L.A.'s DWP pays ‘significantly’ higher salaries, analysis finds

Salaries at the Los Angeles Department of Water and Power are “significantly” higher than those paid by other public and private utilities, according to an analysis prepared for city leaders.

With two back-to-back electricity rate increases — 4.9% this year and 6% next year — up for a City Council vote Tuesday, a Los Angeles-based consulting firm has concluded that key employee groups at the DWP earn more and receive health and retirement benefits that appear “more generous than industry norms.”

Those conclusions were contained in a 139-page report released last month on the DWP rate increases, which are expected to generate an extra $321 million by June 2014. PA Consulting, which prepared the report, endorsed the rate hikes but also informed the DWP that it needs to look seriously at cutting its personnel costs.

“The most immediate way” to reduce the size of future rate increases “will be to address the costs of running the system,” the firm said. “And to reduce these costs, the department needs to focus on the building block costs that drive them: labor costs, benefits and productivity.”


DWP officials contend that even if they secured a 10% across-the-board pay cut — something that couldn’t happen until its employee contract expires in two years — they would be able to trim only the size of rate hikes being considered for 2014, 2015 and 2016. They said the major cause of rate increases are state regulations, including those that call for cleaner-burning energy and greater pollution controls on electrical generation.

“Right now I’ve got a bunch of other things that have a lot higher priority in terms of saving hundreds of millions of dollars at Water and Power,” said Ron Nichols, the DWP’s top executive.

Ratepayers would see much greater savings, DWP officials said, if the utility focuses on energy efficiency — reducing electricity usage across the city — and by negotiating aggressively as it adds new sources of renewable energy, such as wind and solar power.

The DWP’s arguments have not convinced Councilman Bernard C. Parks, who said he will not vote for any new rate hikes until city leaders address the gap between salaries and benefits given at the DWP and those provided to other city workers.

“All of those issues have been brought up” before, Parks said. “It’s just that the council has had no will to deal with them.”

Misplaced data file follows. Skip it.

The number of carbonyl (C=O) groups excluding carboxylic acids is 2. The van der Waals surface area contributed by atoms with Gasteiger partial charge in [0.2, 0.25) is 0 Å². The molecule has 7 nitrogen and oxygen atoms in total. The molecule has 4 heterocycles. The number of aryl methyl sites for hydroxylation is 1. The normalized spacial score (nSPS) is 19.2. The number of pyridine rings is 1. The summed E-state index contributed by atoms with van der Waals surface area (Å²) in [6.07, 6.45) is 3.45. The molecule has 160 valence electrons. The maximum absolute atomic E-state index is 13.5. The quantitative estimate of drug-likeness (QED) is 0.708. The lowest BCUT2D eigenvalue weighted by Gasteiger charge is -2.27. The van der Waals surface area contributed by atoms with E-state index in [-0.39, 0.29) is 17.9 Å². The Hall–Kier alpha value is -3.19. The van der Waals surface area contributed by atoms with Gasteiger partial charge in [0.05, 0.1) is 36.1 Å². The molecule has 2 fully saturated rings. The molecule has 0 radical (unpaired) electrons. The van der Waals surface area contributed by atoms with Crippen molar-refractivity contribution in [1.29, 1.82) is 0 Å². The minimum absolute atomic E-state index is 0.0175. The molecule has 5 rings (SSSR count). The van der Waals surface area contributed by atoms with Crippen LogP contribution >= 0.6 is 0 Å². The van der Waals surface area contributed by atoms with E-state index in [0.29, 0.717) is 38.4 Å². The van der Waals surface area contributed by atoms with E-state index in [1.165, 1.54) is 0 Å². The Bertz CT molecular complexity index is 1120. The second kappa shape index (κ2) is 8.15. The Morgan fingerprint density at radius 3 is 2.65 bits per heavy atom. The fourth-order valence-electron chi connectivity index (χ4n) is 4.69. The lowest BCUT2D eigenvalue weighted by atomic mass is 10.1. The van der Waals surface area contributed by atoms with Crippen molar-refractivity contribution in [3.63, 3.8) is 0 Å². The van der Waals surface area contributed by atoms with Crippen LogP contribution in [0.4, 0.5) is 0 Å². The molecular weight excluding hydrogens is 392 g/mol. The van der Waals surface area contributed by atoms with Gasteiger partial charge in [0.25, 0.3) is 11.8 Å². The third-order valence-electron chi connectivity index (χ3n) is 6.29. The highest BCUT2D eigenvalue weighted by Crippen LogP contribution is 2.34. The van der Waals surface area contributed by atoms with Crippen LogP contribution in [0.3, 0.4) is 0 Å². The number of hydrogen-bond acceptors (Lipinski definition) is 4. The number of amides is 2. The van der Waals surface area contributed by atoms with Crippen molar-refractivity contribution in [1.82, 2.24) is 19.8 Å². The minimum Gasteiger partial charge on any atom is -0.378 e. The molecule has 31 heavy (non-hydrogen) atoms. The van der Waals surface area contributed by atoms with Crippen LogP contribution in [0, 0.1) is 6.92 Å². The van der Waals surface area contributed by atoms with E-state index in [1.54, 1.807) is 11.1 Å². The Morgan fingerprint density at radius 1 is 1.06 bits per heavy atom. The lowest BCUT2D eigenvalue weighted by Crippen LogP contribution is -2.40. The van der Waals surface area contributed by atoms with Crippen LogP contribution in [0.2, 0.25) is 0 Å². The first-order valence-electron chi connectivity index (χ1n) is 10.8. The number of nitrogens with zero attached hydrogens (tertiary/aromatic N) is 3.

Andrew Rea, who helped prepare the PA Consulting report, said his firm made estimates of DWP salaries using a database from 2007 and cost-of-living increases promised in the utility’s employment contract through this year. Using that information, the firm said:

•Workers at DWP “contact centers” made an average of 20% more than their counterparts at 13 comparable utilities, including Southern California Edison and Southern California Gas Co.

•The average top salary for a groundman/utility worker at the DWP was 41% higher than the average top salary for that job at 15 other utilities.


•The average maximum salary for a DWP cable splicer was 43% higher than average maximum salaries paid at 15 other utilities.

•The average salary for a meter reader at the DWP was 46% higher than those employed by 13 comparable utilities.

“In the case of customer service positions, [the DWP] pays its employees on average 28% higher than all other utilities in the database — and 29% more than its closer peer utilities” — a group that includes Pasadena Water and Power, Pacific Gas and Electric and other California utilities, the report said.

The firm’s findings were dismissed by Brian D’Arcy, head of the International Brotherhood of Electrical Workers Local 18, which represents the vast majority of the DWP’s employees. D’Arcy accused PA Consulting of skewing its numbers and asserted that workers at private utilities get benefits that went unmentioned in the report.


“When you compare the whole package, it’s probably even,” he said.

DWP employees received pay raises in each of the last three years: 2% in 2010, 4% in 2011 and 2% again this year, according to the utility.

In its report, PA Consulting said it found “no evidence” that the DWP had pursued the types of cost-cutting measures sought by Mayor Antonio Villaraigosa and the council for the general fund budget, which pays for police officers and firefighters.

The rate hikes have won support from independent DWP ratepayer advocate Fred Pickel, who said the utility has gone too many years without the types of increases needed to repair its aging infrastructure. Although he agreed that employee costs are higher, he noted that they make up only one-fourth of the utility’s financial burden.


Pickel, who used PA’s numbers for his analysis, said the DWP should spend the next two years looking at ways of contracting out — hiring workers for less money to handle some of the utility’s jobs.

Villaraigosa said he saw no need to negotiate a new employee contract at the utility before he leaves office next June. He would not say if he was troubled by the salary findings contained in the report.

“What’s important is that PA Consulting and the ratepayer advocate have opined that a rate adjustment in these times makes sense,” he said.